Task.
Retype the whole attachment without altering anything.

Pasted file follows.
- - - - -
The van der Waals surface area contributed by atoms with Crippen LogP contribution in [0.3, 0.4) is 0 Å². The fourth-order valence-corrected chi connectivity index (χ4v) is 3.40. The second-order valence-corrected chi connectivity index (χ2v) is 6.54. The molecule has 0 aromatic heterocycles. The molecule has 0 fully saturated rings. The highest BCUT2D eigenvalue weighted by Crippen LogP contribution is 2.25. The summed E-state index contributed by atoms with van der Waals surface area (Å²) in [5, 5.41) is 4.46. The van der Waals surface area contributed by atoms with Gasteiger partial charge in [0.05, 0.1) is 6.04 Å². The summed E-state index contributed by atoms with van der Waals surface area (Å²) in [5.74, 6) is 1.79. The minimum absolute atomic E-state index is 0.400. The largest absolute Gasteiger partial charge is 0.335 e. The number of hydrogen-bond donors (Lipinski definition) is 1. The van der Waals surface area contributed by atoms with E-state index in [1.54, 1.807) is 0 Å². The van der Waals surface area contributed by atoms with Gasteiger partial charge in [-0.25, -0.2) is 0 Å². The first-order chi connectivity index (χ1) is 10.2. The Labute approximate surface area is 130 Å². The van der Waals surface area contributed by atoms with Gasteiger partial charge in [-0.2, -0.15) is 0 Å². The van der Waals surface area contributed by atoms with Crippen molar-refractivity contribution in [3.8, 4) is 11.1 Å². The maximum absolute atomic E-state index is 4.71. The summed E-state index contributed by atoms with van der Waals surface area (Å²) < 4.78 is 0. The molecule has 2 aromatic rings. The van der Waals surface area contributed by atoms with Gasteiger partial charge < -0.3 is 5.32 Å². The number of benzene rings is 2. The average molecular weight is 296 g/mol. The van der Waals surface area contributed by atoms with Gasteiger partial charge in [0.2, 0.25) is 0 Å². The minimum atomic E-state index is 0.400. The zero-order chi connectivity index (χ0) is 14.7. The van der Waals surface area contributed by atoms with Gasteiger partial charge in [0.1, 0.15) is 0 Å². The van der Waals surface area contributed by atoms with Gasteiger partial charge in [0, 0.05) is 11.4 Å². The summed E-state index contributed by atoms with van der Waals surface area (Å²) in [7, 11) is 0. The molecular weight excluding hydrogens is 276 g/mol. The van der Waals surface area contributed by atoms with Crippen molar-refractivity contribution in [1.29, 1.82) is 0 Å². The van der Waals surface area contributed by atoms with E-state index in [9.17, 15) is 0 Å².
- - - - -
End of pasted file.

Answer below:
The van der Waals surface area contributed by atoms with Crippen LogP contribution in [0.3, 0.4) is 0 Å². The fourth-order valence-corrected chi connectivity index (χ4v) is 3.40. The second-order valence-corrected chi connectivity index (χ2v) is 6.54. The molecule has 0 aromatic heterocycles. The molecule has 0 fully saturated rings. The highest BCUT2D eigenvalue weighted by Crippen LogP contribution is 2.25. The summed E-state index contributed by atoms with van der Waals surface area (Å²) in [5, 5.41) is 4.46. The van der Waals surface area contributed by atoms with Gasteiger partial charge in [0.05, 0.1) is 6.04 Å². The summed E-state index contributed by atoms with van der Waals surface area (Å²) in [5.74, 6) is 1.79. The minimum absolute atomic E-state index is 0.400. The largest absolute Gasteiger partial charge is 0.335 e. The number of hydrogen-bond donors (Lipinski definition) is 1. The van der Waals surface area contributed by atoms with E-state index in [1.54, 1.807) is 0 Å². The van der Waals surface area contributed by atoms with Gasteiger partial charge in [-0.25, -0.2) is 0 Å². The first-order chi connectivity index (χ1) is 10.2. The Labute approximate surface area is 130 Å². The van der Waals surface area contributed by atoms with Gasteiger partial charge in [-0.2, -0.15) is 0 Å². The van der Waals surface area contributed by atoms with Crippen molar-refractivity contribution in [3.8, 4) is 11.1 Å². The maximum absolute atomic E-state index is 4.71. The summed E-state index contributed by atoms with van der Waals surface area (Å²) < 4.78 is 0. The molecule has 2 aromatic rings. The van der Waals surface area contributed by atoms with Gasteiger partial charge < -0.3 is 5.32 Å². The number of benzene rings is 2. The average molecular weight is 296 g/mol. The van der Waals surface area contributed by atoms with Gasteiger partial charge in [0.2, 0.25) is 0 Å². The minimum atomic E-state index is 0.400. The zero-order chi connectivity index (χ0) is 14.7. The van der Waals surface area contributed by atoms with Gasteiger partial charge in [0.1, 0.15) is 0 Å². The van der Waals surface area contributed by atoms with Gasteiger partial charge in [0, 0.05) is 11.4 Å². The summed E-state index contributed by atoms with van der Waals surface area (Å²) in [7, 11) is 0. The molecular weight excluding hydrogens is 276 g/mol. The van der Waals surface area contributed by atoms with Crippen molar-refractivity contribution in [1.29, 1.82) is 0 Å². The van der Waals surface area contributed by atoms with E-state index in [9.17, 15) is 0 Å².